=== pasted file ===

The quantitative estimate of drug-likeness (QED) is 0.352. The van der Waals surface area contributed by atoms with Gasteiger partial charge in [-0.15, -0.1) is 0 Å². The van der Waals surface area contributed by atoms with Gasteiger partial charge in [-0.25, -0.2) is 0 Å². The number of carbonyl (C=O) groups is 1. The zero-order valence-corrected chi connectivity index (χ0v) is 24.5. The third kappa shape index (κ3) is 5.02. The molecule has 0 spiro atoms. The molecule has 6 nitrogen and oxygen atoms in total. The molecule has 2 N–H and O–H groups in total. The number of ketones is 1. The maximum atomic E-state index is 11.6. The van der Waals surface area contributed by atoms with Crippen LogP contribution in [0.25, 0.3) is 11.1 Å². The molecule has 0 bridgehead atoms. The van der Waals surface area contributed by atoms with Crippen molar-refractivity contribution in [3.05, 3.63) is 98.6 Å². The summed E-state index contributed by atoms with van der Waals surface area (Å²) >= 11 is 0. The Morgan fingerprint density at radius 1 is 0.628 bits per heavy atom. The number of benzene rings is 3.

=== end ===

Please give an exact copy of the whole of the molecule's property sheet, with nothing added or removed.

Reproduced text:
The quantitative estimate of drug-likeness (QED) is 0.352. The van der Waals surface area contributed by atoms with Gasteiger partial charge in [-0.15, -0.1) is 0 Å². The van der Waals surface area contributed by atoms with Gasteiger partial charge in [-0.25, -0.2) is 0 Å². The number of carbonyl (C=O) groups is 1. The zero-order valence-corrected chi connectivity index (χ0v) is 24.5. The third kappa shape index (κ3) is 5.02. The molecule has 0 spiro atoms. The molecule has 6 nitrogen and oxygen atoms in total. The molecule has 2 N–H and O–H groups in total. The number of ketones is 1. The maximum atomic E-state index is 11.6. The van der Waals surface area contributed by atoms with Crippen LogP contribution in [0.25, 0.3) is 11.1 Å². The molecule has 0 bridgehead atoms. The van der Waals surface area contributed by atoms with Crippen molar-refractivity contribution in [3.05, 3.63) is 98.6 Å². The summed E-state index contributed by atoms with van der Waals surface area (Å²) >= 11 is 0. The Morgan fingerprint density at radius 1 is 0.628 bits per heavy atom. The number of benzene rings is 3.